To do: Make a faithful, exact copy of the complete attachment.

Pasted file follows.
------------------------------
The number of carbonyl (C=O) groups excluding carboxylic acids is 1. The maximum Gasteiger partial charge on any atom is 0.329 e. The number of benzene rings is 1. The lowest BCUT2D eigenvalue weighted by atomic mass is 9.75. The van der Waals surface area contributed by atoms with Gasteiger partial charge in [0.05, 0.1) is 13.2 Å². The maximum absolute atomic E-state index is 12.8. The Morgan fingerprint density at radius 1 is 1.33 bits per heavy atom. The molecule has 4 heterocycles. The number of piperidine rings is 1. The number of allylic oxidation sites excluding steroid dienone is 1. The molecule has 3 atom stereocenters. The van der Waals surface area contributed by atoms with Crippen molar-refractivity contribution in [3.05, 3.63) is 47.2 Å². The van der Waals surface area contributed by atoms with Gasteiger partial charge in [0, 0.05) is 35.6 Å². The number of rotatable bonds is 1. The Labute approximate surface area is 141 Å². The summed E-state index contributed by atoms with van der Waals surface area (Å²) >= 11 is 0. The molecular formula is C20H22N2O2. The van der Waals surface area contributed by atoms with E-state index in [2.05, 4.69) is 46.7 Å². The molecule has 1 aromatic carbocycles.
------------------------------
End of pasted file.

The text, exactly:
The number of carbonyl (C=O) groups excluding carboxylic acids is 1. The maximum Gasteiger partial charge on any atom is 0.329 e. The number of benzene rings is 1. The lowest BCUT2D eigenvalue weighted by atomic mass is 9.75. The van der Waals surface area contributed by atoms with Gasteiger partial charge in [0.05, 0.1) is 13.2 Å². The maximum absolute atomic E-state index is 12.8. The Morgan fingerprint density at radius 1 is 1.33 bits per heavy atom. The molecule has 4 heterocycles. The number of piperidine rings is 1. The number of allylic oxidation sites excluding steroid dienone is 1. The molecule has 3 atom stereocenters. The van der Waals surface area contributed by atoms with Crippen molar-refractivity contribution in [3.05, 3.63) is 47.2 Å². The van der Waals surface area contributed by atoms with Gasteiger partial charge in [0, 0.05) is 35.6 Å². The number of rotatable bonds is 1. The Labute approximate surface area is 141 Å². The summed E-state index contributed by atoms with van der Waals surface area (Å²) >= 11 is 0. The molecular formula is C20H22N2O2. The van der Waals surface area contributed by atoms with E-state index in [2.05, 4.69) is 46.7 Å². The molecule has 1 aromatic carbocycles.